The Real Reason the Electric Vehicle Revolution Is So Hot

Electric car charging is operating on a version of the freemium model — cheap only until you are hooked

Over the last few months, three big U.S. electric vehicle charging companies have announced multibillion-dollar reverse mergers to take themselves public. In the latest, Volta Industries said Monday that it will go public at a value exceeding $2 billion and walk away with $600 million in cash to build out its charging network. It is part of a massive expansion of EV charging that is underway — one that, according to McKinsey, will grow to as many as nine million U.S. charging points by 2025.

The public consensus about our EV charging future — from industry experts, analysts, and investors — is unusually unified: What we pay for our electric fill-ups is modest and will continue to be, making the prospects of EV ownership much more affordable than the gasoline-propelled past. This is almost certainly true — but only for the next few years. Currently, charging companies supply electricity as a loss leader, since EVs cost considerably more than the equivalent conventional vehicle. While establishing their market, these companies must more or less give away the electricity in order to get people to buy the vehicles and begin building charging brand loyalty. It’s a version of the freemium model — cheap until you are hooked.

But beginning around the middle of the decade, increasingly cheap batteries will bring down EV prices, and the vehicles will begin to cost the same or less than their conventional cousins. EV sales will naturally rise, and they may even go mass-market. At that stage, charging station proprietors will be liberated to raise the price of an electricity fill-up. And they will do so.

That’s why charging company SPACs are worth $2 billion-plus valuations today: Like broadband, streaming, and cellphone companies today, charging will be a good business, earning high profits to fill up your EV. It’s true that the future of EV ownership will look simpler and cheaper, since electric vehicles contain relatively few parts. But the “fill-up,” as we have come to call buying gasoline, is almost certainly going to cost about the same.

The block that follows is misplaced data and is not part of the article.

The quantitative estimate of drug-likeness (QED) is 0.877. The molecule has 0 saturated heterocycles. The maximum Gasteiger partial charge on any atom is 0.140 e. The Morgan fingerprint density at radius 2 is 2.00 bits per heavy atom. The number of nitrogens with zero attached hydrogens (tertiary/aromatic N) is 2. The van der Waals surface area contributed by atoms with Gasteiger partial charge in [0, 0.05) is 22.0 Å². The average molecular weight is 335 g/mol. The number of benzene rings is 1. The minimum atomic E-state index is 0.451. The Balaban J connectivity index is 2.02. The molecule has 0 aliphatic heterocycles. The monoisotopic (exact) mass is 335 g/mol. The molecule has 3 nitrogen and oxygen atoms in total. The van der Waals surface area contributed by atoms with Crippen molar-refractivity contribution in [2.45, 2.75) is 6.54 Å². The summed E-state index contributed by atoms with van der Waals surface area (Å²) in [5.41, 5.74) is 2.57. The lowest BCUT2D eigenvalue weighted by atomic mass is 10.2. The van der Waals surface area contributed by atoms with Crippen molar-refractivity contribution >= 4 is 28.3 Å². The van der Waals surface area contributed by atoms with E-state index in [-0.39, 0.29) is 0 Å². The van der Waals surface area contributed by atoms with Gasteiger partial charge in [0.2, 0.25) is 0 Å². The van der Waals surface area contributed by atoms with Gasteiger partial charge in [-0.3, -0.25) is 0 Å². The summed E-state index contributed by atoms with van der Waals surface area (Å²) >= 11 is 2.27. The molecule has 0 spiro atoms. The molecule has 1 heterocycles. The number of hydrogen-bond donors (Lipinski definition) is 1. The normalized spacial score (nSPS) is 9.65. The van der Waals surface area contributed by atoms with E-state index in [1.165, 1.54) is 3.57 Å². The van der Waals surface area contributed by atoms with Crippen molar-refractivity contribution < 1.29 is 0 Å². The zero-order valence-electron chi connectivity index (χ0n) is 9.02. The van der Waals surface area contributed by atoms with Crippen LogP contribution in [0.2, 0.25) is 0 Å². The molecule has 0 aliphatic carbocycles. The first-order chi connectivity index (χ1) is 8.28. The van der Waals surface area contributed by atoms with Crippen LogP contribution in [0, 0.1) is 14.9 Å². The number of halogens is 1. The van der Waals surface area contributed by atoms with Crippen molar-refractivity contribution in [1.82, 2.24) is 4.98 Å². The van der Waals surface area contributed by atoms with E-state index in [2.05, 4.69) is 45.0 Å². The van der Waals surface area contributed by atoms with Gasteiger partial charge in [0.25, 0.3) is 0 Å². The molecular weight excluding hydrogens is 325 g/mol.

EV fill-ups will probably continue to be cheap for slow, “Level 2” charging — giving you 20-to-40 miles of added battery during the hour you plug in while having a bite at a nearby restaurant or going shopping. But if you want to be at 80% of your battery, and don’t have a big chunk of your day to wait, you will opt for fast-charging, and that is where you will pay the big bucks. As evidence, look no further than Europe, where EV sales are the highest in the world. One widely dispersed charging network is Ionity: When you charge your 75 kWh EV to 80% of capacity from 10%, it will cost you roughly $50, a third cheaper than gasoline, say, in France, and around the same on average as filling your whole tank in the U.S.

Volta currently has about 2,000 chargers at some 500 sites in 23 states, and now has the money to add a lot more, including 100 fast charging points this year alone. Tyler Lancaster, a principal with Energize Ventures and a lead investor in Volta, told me that under the startup’s current business model, it earns its money selling digital advertising that motorists watch on screens while they are filling up. In the future, he said, Volta will raise prices for fast charging, but only a bit. “Fast charging won’t be free, but it will be priced modestly per kWh,” he said.

Lancaster disagrees with my thesis that fast-charging prices are likely to be modeled on the tank of gasoline. The argument is that, in most cases, people will charge up at home while they sleep at night, while parked at work, or while out on errands. But think of how people really behave: Suddenly, you realize you’re late for a meeting, late to drive the kids somewhere, or (before the pandemic) late to get to work. You forgot to fill up the car. Without much of a thought, you zip down to the gas station, pump a bit of gas, and you are on your way. That is the EV future — a frequent demand for fast charging, supplied at a premium.

Editor at Large, Medium, covering the turbulence all around us, electric vehicles, batteries, social trends. Writing The Mobilist. Ex-Axios, Quartz, WSJ, NYT.

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